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Opaganib (Yeliva®, ABC294640)

Opaganib (Yeliva®, ABC294640) is a first-in-class, proprietary sphingosine kinase-2 (SK2) selective inhibitor, administered orally, with anticancer, anti-inflammatory and anti-viral activities. Opaganib is an investigational drug targeting several potential oncology, inflammatory and gastrointestinal indications. Opaganib is also under development as a potential therapy for COVID-19.

Opaganib inhibits SK2, a lipid kinase that catalyzes formation of the lipid signaling molecule sphingosine 1-phosphate (S1P). S1P promotes cancer growth, and proliferation and pathological inflammation, including TNFα signaling and other inflammatory cytokine production. Specifically, by inhibiting the SK2 enzyme, opaganib blocks the synthesis of S1P which regulates fundamental biological processes such as cell proliferation, migration, immune cell trafficking and angiogenesis, and are also involved in immune-modulation and suppression of innate immune responses from T cells. Preliminary evidence suggests that because of its specificity for targeting SK2, rather than SK1, opaganib may have a better therapeutic ratio than nonspecific sphingosine kinase inhibitors or those targeting only SK1.

RedHill acquired opaganib from U.S.-based Apogee Biotechnology Corp. in March 2015. Apogee previously completed numerous successful pre-clinical studies with opaganib in oncology, GI-inflammation and radioprotection models, as well as a successful Phase 1 clinical study in cancer patients with advanced solid tumors.

A Phase 2a clinical study with opaganib in patients with advanced, unresectable, intrahepatic and extrahepatic cholangiocarcinoma is ongoing at Mayo Clinic and MD Anderson. Opaganib was granted FDA Orphan Drug designation for the treatment of cholangiocarcinoma.

An investigator-sponsored Phase 2 study with opaganib in prostate cancer is ongoing at MUSC Hollings Cancer Center.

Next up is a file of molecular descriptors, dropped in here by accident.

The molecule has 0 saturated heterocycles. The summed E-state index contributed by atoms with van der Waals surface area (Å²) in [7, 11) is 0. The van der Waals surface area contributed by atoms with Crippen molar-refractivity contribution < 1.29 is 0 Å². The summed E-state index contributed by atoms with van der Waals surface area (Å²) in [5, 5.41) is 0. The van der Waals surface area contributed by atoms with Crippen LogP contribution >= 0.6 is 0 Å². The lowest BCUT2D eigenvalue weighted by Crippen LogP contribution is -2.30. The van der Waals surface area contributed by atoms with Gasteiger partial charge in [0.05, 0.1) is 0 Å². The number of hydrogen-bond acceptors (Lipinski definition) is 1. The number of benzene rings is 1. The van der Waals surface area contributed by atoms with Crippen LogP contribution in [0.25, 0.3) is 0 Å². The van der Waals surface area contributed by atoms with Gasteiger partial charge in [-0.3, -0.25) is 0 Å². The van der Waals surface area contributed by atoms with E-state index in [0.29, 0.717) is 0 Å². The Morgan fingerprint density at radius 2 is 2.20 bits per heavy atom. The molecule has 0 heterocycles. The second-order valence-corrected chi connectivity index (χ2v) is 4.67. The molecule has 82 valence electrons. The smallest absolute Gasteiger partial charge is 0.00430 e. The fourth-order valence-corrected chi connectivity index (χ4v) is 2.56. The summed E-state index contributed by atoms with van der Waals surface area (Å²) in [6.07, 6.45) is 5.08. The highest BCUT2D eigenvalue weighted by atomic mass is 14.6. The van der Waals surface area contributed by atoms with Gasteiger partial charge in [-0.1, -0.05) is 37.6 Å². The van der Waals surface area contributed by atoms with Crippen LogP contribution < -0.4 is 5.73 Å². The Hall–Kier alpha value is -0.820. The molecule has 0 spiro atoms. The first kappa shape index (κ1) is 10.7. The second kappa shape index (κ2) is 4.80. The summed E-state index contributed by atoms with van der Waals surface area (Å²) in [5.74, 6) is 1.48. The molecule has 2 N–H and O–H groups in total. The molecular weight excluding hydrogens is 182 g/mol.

Enrollment and treatment have been completed in an investigator sponsored Phase 1b clinical study of opaganib for the treatment of multiple myeloma at Duke University Medical Center. The study is supported by a $2 million grant from the NCI Small Business Innovation Research Program (SBIR) awarded to Apogee in conjunction with Duke University, with additional support from RedHill.

The final results from the Phase 1 study with opaganib in patients with advanced solid tumors confirmed that the study successfully met its primary and secondary endpoints, demonstrating that the drug is well tolerated and can be safely administered to cancer patients at doses that provide circulating drug levels that are predicted to have therapeutic activity. The study included the first-ever longitudinal analyses of plasma sphingosine 1-phosphate (S1P) levels as a potential pharmacodynamic biomarker for activity of a sphingolipid-targeted drug; administration of opaganib resulted in a rapid and pronounced decrease in levels of S1P with several patients having prolonged stabilization of disease. 

The Phase 2 clinical studies, as well as the completed Phase 1 clinical study in cancer patients with advanced solid tumors, are registered on www.ClinicalTrials.gov, a web-based service by the U.S. National Institute of Health, which provides public access to information on publicly and privately supported clinical studies.